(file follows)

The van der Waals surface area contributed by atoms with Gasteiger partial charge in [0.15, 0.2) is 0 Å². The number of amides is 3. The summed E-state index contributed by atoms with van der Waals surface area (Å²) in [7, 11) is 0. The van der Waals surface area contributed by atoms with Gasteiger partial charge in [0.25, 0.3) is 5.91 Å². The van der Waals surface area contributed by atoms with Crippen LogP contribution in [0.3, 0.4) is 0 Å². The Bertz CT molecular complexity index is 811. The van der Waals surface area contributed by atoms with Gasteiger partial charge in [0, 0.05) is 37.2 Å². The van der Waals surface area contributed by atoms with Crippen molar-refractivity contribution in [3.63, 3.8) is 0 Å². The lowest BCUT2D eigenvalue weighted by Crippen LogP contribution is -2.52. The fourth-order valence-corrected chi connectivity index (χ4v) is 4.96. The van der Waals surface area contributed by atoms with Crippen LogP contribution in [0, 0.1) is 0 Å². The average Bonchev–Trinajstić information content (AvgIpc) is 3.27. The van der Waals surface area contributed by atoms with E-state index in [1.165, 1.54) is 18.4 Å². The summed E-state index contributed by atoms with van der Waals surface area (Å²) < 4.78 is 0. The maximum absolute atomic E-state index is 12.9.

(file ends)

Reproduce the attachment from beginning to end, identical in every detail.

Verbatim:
The van der Waals surface area contributed by atoms with Gasteiger partial charge in [0.15, 0.2) is 0 Å². The number of amides is 3. The summed E-state index contributed by atoms with van der Waals surface area (Å²) in [7, 11) is 0. The van der Waals surface area contributed by atoms with Gasteiger partial charge in [0.25, 0.3) is 5.91 Å². The van der Waals surface area contributed by atoms with Crippen LogP contribution in [0.3, 0.4) is 0 Å². The Bertz CT molecular complexity index is 811. The van der Waals surface area contributed by atoms with Gasteiger partial charge in [0, 0.05) is 37.2 Å². The van der Waals surface area contributed by atoms with Crippen molar-refractivity contribution in [3.63, 3.8) is 0 Å². The lowest BCUT2D eigenvalue weighted by Crippen LogP contribution is -2.52. The fourth-order valence-corrected chi connectivity index (χ4v) is 4.96. The van der Waals surface area contributed by atoms with Crippen LogP contribution in [0, 0.1) is 0 Å². The average Bonchev–Trinajstić information content (AvgIpc) is 3.27. The van der Waals surface area contributed by atoms with E-state index in [1.165, 1.54) is 18.4 Å². The summed E-state index contributed by atoms with van der Waals surface area (Å²) < 4.78 is 0. The maximum absolute atomic E-state index is 12.9.